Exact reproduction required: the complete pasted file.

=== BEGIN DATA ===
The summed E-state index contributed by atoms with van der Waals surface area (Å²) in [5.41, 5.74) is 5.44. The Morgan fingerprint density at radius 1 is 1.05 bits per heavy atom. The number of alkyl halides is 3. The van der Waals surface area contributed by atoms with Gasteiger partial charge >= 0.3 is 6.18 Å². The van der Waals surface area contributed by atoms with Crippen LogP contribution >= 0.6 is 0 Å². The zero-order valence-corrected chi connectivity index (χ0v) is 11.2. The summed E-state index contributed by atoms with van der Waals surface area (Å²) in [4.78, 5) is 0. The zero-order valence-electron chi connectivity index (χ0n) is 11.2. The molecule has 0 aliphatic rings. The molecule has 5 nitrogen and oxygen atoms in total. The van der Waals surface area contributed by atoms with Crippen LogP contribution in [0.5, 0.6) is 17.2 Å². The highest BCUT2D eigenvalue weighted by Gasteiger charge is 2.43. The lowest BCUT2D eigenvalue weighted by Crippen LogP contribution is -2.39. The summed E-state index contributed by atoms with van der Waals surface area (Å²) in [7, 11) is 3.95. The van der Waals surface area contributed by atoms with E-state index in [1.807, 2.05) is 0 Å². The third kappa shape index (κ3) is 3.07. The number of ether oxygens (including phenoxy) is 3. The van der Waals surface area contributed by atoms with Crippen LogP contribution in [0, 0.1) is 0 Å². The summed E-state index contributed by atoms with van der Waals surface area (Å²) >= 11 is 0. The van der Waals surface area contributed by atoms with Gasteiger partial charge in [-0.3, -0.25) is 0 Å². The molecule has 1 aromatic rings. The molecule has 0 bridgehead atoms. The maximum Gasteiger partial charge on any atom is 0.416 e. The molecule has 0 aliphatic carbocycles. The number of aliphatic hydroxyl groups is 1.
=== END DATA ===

The summed E-state index contributed by atoms with van der Waals surface area (Å²) in [5.41, 5.74) is 5.44. The Morgan fingerprint density at radius 1 is 1.05 bits per heavy atom. The number of alkyl halides is 3. The van der Waals surface area contributed by atoms with Gasteiger partial charge >= 0.3 is 6.18 Å². The van der Waals surface area contributed by atoms with Crippen LogP contribution >= 0.6 is 0 Å². The zero-order valence-corrected chi connectivity index (χ0v) is 11.2. The summed E-state index contributed by atoms with van der Waals surface area (Å²) in [4.78, 5) is 0. The zero-order valence-electron chi connectivity index (χ0n) is 11.2. The molecule has 0 aliphatic rings. The molecule has 5 nitrogen and oxygen atoms in total. The van der Waals surface area contributed by atoms with Crippen LogP contribution in [0.5, 0.6) is 17.2 Å². The highest BCUT2D eigenvalue weighted by Gasteiger charge is 2.43. The lowest BCUT2D eigenvalue weighted by Crippen LogP contribution is -2.39. The summed E-state index contributed by atoms with van der Waals surface area (Å²) in [7, 11) is 3.95. The van der Waals surface area contributed by atoms with E-state index in [1.807, 2.05) is 0 Å². The third kappa shape index (κ3) is 3.07. The number of ether oxygens (including phenoxy) is 3. The van der Waals surface area contributed by atoms with Crippen LogP contribution in [0, 0.1) is 0 Å². The summed E-state index contributed by atoms with van der Waals surface area (Å²) >= 11 is 0. The van der Waals surface area contributed by atoms with Gasteiger partial charge in [-0.3, -0.25) is 0 Å². The molecule has 1 aromatic rings. The molecule has 0 bridgehead atoms. The maximum Gasteiger partial charge on any atom is 0.416 e. The molecule has 0 aliphatic carbocycles. The number of aliphatic hydroxyl groups is 1.